“I wish to be remembered as someone who cared for people”, was my introduction while sharing my story with the 50 other wonderful women in the WPSP program. As a child, my parents told me to grow up and be somebody who helped those who were systematically disadvantaged. To support those who did not have the economic or legal roof to protect them. My own perspectives developed to encompass that and a lot more. After reading Dr Yunus’s Banker to the Poor I dreamed of sending poverty into the museum and changing the fates of the millions affected by inequality. In time I realised, even the best development programs and economic plans had flaws. I wished to work on those and make sure they address the needs of the people who they are made for. I wish to pursue further research into microcredit systems and the other development programs such as Food for Education and make them more comprehensive – to fill in the loop holes.
I see my future in international policy making. I have already studied gender and politics long enough to understand how policies require review and amendments to ensure gender sensitization is implemented and system biases against women are removed. Leaders in power have conformed to regularized notions of laws and public policy for too long and that has aided individuals and institutions to further propagate gender discrimination. I wish to bring positive social change from the bottom up as well as the top down. Only when the two curves meet will we have set the stage for true development. I learned at the Women in Public Service Project that policy making is more about understanding people through their perspectives than making the most economic decision. I have worked with social workers, human rights lawyers, mothers, children and civil society leaders to amend and review the Children’s Law in Bangladesh. This experience has given me firsthand knowledge of how intricate and complex the process of policy making is, and I wish to perfect that.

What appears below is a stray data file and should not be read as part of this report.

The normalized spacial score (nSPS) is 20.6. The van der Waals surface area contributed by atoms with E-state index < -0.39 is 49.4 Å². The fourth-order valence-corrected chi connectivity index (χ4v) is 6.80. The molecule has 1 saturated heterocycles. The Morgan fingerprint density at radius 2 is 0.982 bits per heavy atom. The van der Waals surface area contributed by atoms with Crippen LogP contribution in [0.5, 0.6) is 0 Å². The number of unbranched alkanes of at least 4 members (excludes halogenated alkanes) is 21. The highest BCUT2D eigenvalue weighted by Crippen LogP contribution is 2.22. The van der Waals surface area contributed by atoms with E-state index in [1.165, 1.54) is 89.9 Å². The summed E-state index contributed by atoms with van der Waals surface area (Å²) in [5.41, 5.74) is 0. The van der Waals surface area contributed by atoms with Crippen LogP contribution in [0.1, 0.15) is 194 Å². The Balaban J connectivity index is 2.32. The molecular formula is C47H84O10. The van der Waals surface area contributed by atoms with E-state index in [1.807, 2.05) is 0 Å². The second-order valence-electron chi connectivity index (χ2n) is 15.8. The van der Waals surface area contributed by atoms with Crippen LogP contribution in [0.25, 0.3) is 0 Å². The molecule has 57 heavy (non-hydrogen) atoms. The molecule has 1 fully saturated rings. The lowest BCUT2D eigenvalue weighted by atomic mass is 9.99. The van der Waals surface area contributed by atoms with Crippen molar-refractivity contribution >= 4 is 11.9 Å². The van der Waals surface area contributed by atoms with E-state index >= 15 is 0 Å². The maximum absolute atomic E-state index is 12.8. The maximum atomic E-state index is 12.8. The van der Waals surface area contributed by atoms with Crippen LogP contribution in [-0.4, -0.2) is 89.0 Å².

I envision a world where constructive dialogue is the one and only solution – never wars. Where governments are accountable and mandates are made real. I wish to be one of the leaders who instill the fair democracy and governance that the youth dreams of today. I dream of justice.
I was introduced to World Pulse at AUW. This is the same place that has the ambitious yet commendable aim to bring change through women’s leadership. This is that one place where you walk through the hallways and know that this future is not too far. And so, even as I entered myself to the Voices of the Future program four weeks ago, I knew I wanted to write for change, to write as an activist. The AUW spirit instilled in me the belief in the power of words – solidified something that I had known all along. I wish to write to connect people to the world, to tell stories of struggle, stories of diligence and stories of freedom. I wish to represent my country in the right light. I wish to take my people and their spirit to every country in the world. I wish to bring focus to the problems and the solutions. All that I wish to do with my words and my actions. For all that, I need to learn more about the world, from the people who are actively participating in similar endeavors. I need mentors and a community of leaders to guide me and that is what I have found at AUW and at World Pulse.
Ten years from now, I hope I read this article again and smile. I hope I will have started on this path of enlightenment and contributed to good. I will remember all those who held my hand on the way, and all my mentors will certainly be the first I think of.